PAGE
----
Sunday, May 25, 2008

What makes a technology lightweight?

What makes a technology lightweight? Being lightweight is considered a good thing. Lightweight technologies are popular with developers because they are simpler and less cumbersome to work with. The downside, of course, is that lightweight technologies can be less feature rich than their more "heavyweight" alternatives. Whether this matters depends on whether the missing features are actually required, that is, whether the value that these features provides outweigh the overhead that is added.

Plenty of technologies are "sold" on the basis of being lightweight. While most of us have an intuitive idea of what lightweight means, it's quite useful to think of this concept in terms of a more concrete set of questions or criteria. This can be helpful in making comparisons between frameworks and technologies, and indeed for assessing claims made on behalf of particular technologies.

1. How much system resource does the technology use?
This is the most obvious measure of how heavyweight a technology is. What is the memory footprint of an application? A more narrow definition of lightweight vs heavyweight technology is most likely to focus on this aspect of the definition.

2. Do applications need special runtime support to run?
If the technology requires special runtime support, then it automatically becomes more heavyweight. A good example is EJB 2, which requires applications to be run and tested in a container. Even if the container is embeddable in a standard JVM (for example within the IDE), this can make it more difficult to test applications, particularly if tests themselves need to run within the container interactive with the code under test.

3. Are any special build steps required for the application?
If the technologies require artifacts to be packaged in a certain way, then this adds an overhead to the build cycle. A related question is, can applications be run directly in an IDE without an explicit build? The most lightweight technologies by this definition require no build steps at all - you simply fire up the application in your IDE.

4. How difficult is it to test applications which use the technology?
If a technology requires special runtime support (see 2.) or it is complex to set up dependencies for running tests, the barrier to writing effective integration tests is raised, resulting in a reduction in productivity and/or quality.

5. Can applications be updated dynamically, or do updates require a restart?
If every change made requires an application restart, this can make the technology feel more heavyweight, especially if restarts are time consuming.

6. How easy is it to modularise applications which use the technology?
Technologies which allow applications to be packaged and run in a modular way will feel more lightweight than those which require everything to be run up as an amorphous "blob", especially as the application grows in size and the need to be more fine-tuned about what is deployed becomes more obvious.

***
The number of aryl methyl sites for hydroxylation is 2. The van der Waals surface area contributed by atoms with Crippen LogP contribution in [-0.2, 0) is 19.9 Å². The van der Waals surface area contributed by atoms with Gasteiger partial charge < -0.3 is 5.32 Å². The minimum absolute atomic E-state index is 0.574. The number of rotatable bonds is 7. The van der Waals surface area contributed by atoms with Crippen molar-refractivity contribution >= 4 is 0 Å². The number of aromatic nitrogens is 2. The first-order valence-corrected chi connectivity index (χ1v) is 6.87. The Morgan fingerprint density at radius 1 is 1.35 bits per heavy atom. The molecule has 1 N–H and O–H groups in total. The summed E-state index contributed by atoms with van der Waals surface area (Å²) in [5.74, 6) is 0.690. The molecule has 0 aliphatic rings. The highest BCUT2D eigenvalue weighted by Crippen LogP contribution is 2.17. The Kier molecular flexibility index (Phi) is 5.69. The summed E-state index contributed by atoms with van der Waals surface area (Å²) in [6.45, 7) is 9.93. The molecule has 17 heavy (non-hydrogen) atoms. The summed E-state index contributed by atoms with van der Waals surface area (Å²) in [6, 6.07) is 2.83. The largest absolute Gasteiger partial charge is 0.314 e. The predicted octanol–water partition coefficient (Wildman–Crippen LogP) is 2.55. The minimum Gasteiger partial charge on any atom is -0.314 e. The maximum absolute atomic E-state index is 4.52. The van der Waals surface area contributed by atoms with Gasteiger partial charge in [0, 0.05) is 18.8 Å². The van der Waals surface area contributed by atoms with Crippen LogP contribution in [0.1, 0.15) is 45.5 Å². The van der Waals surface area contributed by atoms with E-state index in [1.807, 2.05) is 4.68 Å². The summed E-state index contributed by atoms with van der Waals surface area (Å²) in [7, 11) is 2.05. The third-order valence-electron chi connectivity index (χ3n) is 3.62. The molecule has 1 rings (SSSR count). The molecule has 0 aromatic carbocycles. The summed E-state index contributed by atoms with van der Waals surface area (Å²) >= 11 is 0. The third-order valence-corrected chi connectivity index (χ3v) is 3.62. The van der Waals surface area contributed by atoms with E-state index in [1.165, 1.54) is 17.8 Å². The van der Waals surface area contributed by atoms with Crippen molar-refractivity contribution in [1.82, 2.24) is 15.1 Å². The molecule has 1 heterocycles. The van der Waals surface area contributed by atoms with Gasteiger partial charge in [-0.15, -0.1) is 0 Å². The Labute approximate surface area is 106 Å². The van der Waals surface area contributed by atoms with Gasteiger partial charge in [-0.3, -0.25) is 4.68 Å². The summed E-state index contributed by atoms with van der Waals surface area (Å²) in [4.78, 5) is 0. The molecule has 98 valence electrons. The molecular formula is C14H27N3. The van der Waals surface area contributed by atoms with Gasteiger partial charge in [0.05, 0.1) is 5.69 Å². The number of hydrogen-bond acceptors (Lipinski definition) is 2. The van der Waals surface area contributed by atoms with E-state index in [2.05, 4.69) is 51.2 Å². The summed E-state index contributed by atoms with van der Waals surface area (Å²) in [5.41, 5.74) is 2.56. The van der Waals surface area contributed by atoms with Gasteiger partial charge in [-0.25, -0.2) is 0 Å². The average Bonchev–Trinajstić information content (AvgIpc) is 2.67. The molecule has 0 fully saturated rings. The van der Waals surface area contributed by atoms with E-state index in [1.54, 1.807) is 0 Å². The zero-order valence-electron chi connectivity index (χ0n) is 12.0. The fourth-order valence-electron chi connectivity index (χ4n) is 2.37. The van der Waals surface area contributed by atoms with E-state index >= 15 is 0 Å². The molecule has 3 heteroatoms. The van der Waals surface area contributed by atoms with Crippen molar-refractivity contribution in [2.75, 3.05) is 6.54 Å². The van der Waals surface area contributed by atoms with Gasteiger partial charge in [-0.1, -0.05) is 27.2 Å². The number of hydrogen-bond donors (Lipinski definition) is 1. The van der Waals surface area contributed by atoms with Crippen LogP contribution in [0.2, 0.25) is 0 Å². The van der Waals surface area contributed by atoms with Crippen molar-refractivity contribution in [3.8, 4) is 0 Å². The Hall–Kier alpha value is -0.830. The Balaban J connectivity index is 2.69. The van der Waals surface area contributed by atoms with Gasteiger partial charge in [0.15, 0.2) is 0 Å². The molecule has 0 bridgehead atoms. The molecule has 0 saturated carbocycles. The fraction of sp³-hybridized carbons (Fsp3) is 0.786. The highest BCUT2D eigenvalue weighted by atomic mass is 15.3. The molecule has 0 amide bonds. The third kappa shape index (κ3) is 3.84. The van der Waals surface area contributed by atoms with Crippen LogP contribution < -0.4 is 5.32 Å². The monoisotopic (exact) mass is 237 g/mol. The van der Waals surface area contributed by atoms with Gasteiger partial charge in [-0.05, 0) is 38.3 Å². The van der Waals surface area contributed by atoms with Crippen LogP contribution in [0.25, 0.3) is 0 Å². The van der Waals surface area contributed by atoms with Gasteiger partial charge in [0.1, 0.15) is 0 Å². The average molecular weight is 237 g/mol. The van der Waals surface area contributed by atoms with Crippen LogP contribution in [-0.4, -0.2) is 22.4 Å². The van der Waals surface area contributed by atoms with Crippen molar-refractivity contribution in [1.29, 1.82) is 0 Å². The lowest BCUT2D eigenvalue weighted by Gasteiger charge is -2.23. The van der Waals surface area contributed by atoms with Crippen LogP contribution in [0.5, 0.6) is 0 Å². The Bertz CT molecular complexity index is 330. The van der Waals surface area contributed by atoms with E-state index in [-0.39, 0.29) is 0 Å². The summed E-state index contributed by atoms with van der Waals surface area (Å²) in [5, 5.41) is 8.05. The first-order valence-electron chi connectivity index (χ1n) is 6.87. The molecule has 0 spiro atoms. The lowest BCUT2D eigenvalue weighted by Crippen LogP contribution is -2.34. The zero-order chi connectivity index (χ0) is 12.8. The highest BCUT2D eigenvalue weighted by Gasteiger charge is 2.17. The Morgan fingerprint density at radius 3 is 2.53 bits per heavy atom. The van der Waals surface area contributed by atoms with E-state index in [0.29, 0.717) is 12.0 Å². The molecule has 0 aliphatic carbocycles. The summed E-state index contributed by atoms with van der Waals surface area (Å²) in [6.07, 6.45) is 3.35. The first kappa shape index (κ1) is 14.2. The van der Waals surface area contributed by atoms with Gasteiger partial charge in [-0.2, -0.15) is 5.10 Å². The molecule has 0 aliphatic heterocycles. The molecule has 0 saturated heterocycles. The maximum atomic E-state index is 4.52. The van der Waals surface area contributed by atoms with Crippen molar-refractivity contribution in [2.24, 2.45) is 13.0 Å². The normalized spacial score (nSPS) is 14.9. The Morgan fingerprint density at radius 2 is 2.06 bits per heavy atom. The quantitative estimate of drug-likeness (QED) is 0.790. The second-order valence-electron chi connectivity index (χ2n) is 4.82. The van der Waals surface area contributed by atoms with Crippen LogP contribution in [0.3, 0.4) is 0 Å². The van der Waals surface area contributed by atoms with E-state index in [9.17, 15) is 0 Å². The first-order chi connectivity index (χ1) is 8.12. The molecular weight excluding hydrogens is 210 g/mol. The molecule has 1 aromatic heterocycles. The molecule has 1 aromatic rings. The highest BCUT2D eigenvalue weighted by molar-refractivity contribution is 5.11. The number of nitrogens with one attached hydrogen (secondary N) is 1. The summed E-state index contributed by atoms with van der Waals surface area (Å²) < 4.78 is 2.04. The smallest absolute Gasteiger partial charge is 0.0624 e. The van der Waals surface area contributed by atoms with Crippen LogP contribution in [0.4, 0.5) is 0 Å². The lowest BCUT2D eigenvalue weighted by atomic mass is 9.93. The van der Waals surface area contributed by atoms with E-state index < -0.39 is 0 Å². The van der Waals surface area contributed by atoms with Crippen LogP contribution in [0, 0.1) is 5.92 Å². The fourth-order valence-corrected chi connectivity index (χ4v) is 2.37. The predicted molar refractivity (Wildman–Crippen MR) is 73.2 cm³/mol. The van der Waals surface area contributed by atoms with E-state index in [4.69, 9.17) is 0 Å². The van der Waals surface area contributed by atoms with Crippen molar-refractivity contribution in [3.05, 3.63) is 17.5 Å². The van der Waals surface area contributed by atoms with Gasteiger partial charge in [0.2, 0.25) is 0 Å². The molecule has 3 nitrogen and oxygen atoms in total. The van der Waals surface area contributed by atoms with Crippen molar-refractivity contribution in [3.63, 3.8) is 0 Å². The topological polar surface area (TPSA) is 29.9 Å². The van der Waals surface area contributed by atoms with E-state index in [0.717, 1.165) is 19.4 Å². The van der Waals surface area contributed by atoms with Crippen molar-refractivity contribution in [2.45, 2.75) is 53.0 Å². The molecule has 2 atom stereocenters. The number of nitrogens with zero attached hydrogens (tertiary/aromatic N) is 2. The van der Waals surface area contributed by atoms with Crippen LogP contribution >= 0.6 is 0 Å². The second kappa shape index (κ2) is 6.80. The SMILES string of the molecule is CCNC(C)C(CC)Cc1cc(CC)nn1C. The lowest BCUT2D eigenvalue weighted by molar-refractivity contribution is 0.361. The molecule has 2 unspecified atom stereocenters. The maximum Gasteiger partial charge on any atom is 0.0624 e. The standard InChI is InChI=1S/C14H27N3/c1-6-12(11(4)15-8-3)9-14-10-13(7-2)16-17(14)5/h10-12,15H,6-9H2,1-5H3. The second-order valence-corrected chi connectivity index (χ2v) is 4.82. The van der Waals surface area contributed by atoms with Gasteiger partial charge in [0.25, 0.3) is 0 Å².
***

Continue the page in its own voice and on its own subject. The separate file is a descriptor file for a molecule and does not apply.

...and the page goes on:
7. Do applications require any code generation, either source code or byte code?
Applications which require code generation generally involve extra build steps which can complicate the build process and/or slow down the build/test cycle. Byte code generation can hide much of this pain, but does introduce a measure of complexity which can make a technology feel heavyweight.

8. How quick are applications to start?
Technologies that are slow to start are clearly more heavyweight - they are doing more, have more going on behind the scenes, and are using more memory. They also are more likely to leave behind the perception that they are inefficient.

9. How complex is the technology to understand?
The more complex a technology is, the more heavyweight it will feel. One way of thinking of it is this: for each step you take in working with the technology, the more time you will need to spend thinking about what you are doing, relative to simply doing.

10. Is any special tool support required to be productive with the technology?

If special tool support is required to make you productive with a technology, then this technology will feel more heavyweight than one which imposes no such requirements. Now, not only do you need to worry about dependencies in your runtime environment, you need to worry about those in your tooling environment. Also, its slower to get going with the technology to start with.

You can take this methodology further by ranking frameworks and technologies on a scale of 1 to 10 on each of these points. Some frameworks and technologies which purport to be lightweight are actually considerably less so when evaluated against these criteria.

In my next blog, I will evaluate Impala's lightweightness against these criteria.

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